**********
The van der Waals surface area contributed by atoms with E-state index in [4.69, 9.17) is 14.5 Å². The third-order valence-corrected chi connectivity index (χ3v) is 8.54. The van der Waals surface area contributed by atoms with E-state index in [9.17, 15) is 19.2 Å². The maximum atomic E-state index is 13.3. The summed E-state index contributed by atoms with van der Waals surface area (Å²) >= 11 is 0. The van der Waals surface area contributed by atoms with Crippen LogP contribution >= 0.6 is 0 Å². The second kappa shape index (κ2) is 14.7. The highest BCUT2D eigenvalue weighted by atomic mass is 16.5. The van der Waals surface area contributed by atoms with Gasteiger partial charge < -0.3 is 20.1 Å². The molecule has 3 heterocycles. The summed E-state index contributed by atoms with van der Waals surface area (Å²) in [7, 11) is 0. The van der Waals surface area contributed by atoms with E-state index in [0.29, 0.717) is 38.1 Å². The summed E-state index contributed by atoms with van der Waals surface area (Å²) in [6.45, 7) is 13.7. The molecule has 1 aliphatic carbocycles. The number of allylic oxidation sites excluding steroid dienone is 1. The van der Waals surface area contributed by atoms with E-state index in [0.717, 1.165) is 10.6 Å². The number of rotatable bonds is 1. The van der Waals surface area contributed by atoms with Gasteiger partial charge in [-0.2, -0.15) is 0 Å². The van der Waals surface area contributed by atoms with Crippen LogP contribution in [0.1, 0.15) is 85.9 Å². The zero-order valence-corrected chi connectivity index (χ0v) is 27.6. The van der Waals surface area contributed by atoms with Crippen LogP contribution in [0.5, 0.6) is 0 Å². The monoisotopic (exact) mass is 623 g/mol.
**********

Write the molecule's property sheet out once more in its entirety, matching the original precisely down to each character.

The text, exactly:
The van der Waals surface area contributed by atoms with E-state index in [4.69, 9.17) is 14.5 Å². The third-order valence-corrected chi connectivity index (χ3v) is 8.54. The van der Waals surface area contributed by atoms with E-state index in [9.17, 15) is 19.2 Å². The maximum atomic E-state index is 13.3. The summed E-state index contributed by atoms with van der Waals surface area (Å²) >= 11 is 0. The van der Waals surface area contributed by atoms with Crippen LogP contribution >= 0.6 is 0 Å². The second kappa shape index (κ2) is 14.7. The highest BCUT2D eigenvalue weighted by atomic mass is 16.5. The van der Waals surface area contributed by atoms with Gasteiger partial charge < -0.3 is 20.1 Å². The molecule has 3 heterocycles. The summed E-state index contributed by atoms with van der Waals surface area (Å²) in [7, 11) is 0. The van der Waals surface area contributed by atoms with E-state index in [0.29, 0.717) is 38.1 Å². The summed E-state index contributed by atoms with van der Waals surface area (Å²) in [6.45, 7) is 13.7. The molecule has 1 aliphatic carbocycles. The number of allylic oxidation sites excluding steroid dienone is 1. The van der Waals surface area contributed by atoms with E-state index in [0.717, 1.165) is 10.6 Å². The number of rotatable bonds is 1. The van der Waals surface area contributed by atoms with Gasteiger partial charge in [-0.2, -0.15) is 0 Å². The van der Waals surface area contributed by atoms with Crippen LogP contribution in [0.1, 0.15) is 85.9 Å². The zero-order valence-corrected chi connectivity index (χ0v) is 27.6. The van der Waals surface area contributed by atoms with Crippen LogP contribution in [0.5, 0.6) is 0 Å². The monoisotopic (exact) mass is 623 g/mol.